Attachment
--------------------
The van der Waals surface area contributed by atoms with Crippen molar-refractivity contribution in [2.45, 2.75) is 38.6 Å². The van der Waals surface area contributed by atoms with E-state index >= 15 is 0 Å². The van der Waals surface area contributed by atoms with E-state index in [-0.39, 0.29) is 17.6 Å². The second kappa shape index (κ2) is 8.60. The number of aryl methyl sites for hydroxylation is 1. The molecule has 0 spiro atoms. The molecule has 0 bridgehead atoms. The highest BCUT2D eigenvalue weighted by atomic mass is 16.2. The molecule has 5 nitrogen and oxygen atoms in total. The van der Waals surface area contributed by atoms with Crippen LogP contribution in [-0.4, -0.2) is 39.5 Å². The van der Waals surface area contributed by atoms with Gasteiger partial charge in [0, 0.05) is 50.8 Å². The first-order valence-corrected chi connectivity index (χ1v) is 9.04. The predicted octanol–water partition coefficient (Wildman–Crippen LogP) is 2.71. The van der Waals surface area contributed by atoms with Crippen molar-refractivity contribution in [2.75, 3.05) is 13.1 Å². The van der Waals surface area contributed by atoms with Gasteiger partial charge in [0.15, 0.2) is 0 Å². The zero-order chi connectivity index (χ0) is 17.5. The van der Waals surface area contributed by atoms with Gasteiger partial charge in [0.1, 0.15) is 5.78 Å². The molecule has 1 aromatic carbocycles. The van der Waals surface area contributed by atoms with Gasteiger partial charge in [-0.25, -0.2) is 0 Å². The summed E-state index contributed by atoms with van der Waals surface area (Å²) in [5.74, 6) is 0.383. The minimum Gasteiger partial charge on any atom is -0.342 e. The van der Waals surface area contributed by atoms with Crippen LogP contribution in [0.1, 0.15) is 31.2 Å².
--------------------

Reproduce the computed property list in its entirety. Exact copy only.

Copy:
The van der Waals surface area contributed by atoms with Crippen molar-refractivity contribution in [2.45, 2.75) is 38.6 Å². The van der Waals surface area contributed by atoms with E-state index >= 15 is 0 Å². The van der Waals surface area contributed by atoms with E-state index in [-0.39, 0.29) is 17.6 Å². The second kappa shape index (κ2) is 8.60. The number of aryl methyl sites for hydroxylation is 1. The molecule has 0 spiro atoms. The molecule has 0 bridgehead atoms. The highest BCUT2D eigenvalue weighted by atomic mass is 16.2. The molecule has 5 nitrogen and oxygen atoms in total. The van der Waals surface area contributed by atoms with Crippen LogP contribution in [-0.4, -0.2) is 39.5 Å². The van der Waals surface area contributed by atoms with Gasteiger partial charge in [0, 0.05) is 50.8 Å². The first-order valence-corrected chi connectivity index (χ1v) is 9.04. The predicted octanol–water partition coefficient (Wildman–Crippen LogP) is 2.71. The van der Waals surface area contributed by atoms with Crippen molar-refractivity contribution in [2.75, 3.05) is 13.1 Å². The van der Waals surface area contributed by atoms with Gasteiger partial charge in [0.15, 0.2) is 0 Å². The zero-order chi connectivity index (χ0) is 17.5. The van der Waals surface area contributed by atoms with Gasteiger partial charge in [0.1, 0.15) is 5.78 Å². The molecule has 1 aromatic carbocycles. The van der Waals surface area contributed by atoms with Gasteiger partial charge in [-0.25, -0.2) is 0 Å². The summed E-state index contributed by atoms with van der Waals surface area (Å²) in [5.74, 6) is 0.383. The minimum Gasteiger partial charge on any atom is -0.342 e. The van der Waals surface area contributed by atoms with Crippen LogP contribution in [0.1, 0.15) is 31.2 Å².